Advertising in telephone directories is, for some businesses, critically important. But it's definitely not cheap! Publishers of these directories have stringent guidelines that make it hard for you to distinguish your ad from your competitors' without spending a lot of money. If you go with this kind of ad, check out the alternatives — Sprint, Ameritech, SBC, whatever baby Bell you have in your area, as well as the cellular firms such as AT&T and Cingular and Verizon. Many areas receive directories published by more than one company. The cost of advertising varies, as does the market served. Try to pick the one that targets your potential customers the best at the lowest cost.
Get all their prices and pick their reps' brains for information and advice. (But don't confuse a sales pitch for advice.) Be very careful making your listing category choice. Do you want to position yourself as "pizza" or "restaurant" or "carry-out?"
Even if you have to stretch to afford it, go for the bold-type listing if you can afford only a single line listing. If you can manage it, a display ad will probably pay big dividends if you keep it running year after year. Use strong black borders if possible and get the most size for the money without sacrificing placement. Don't be afraid to use lots of copy and use pictures and color (red is the usual alternative) if the budget can handle it.
Try to give your business a solid, dependable, reliable feel in your ad. If appropriate, say that you're insured or mention that you've been in business a long time. List every service you can think of as well as your hours and put some stress on your location so people can relate to it. The publisher's rep will give you guidance and examples of what you can do, but try to get a little edge of originality if at all possible.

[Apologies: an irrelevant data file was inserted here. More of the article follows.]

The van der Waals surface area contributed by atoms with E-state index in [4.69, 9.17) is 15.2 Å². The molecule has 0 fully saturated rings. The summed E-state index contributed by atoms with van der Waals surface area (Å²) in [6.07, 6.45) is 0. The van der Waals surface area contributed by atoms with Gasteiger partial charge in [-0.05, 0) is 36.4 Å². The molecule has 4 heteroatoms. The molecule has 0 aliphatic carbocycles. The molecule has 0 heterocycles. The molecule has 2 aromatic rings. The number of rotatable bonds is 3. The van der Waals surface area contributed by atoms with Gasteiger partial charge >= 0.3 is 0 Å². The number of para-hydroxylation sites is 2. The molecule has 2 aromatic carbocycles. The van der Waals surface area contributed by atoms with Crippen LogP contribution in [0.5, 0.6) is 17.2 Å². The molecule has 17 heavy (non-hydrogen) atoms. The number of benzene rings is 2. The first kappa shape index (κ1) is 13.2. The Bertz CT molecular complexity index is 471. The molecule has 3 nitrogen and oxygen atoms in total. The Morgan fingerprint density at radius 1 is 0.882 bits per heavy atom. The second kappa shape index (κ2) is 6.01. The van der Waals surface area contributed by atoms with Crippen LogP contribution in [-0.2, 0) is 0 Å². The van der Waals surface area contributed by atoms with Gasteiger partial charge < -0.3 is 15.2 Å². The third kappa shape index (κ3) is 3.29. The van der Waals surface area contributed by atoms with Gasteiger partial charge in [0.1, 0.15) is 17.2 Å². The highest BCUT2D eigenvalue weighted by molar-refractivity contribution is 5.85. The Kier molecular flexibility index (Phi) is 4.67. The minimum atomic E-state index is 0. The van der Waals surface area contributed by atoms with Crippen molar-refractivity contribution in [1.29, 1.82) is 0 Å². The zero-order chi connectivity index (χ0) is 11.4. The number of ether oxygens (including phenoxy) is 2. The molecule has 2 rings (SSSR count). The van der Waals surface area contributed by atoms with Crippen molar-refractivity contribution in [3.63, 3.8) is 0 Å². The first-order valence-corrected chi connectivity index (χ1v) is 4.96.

800 numbers. The cost of your own 800 number may be less than you may think. Competition has made this a handy bargain way for buyers to reach you. The base charge is often around $20 a month and 20 cents a minute with no special lines or equipment required. The calls can be forwarded to any line you choose. This might just be the most bang for your advertising buck — to be able to publish an 800 number in your print ads.
There's a publication called Infotext Magazine put out by R.J. Gordon (310-724-6719) that covers this area of marketing in detail, if you want to do some research before deciding on an 800 number. You'll also learn about 900 numbers, which are another option Infotext covers.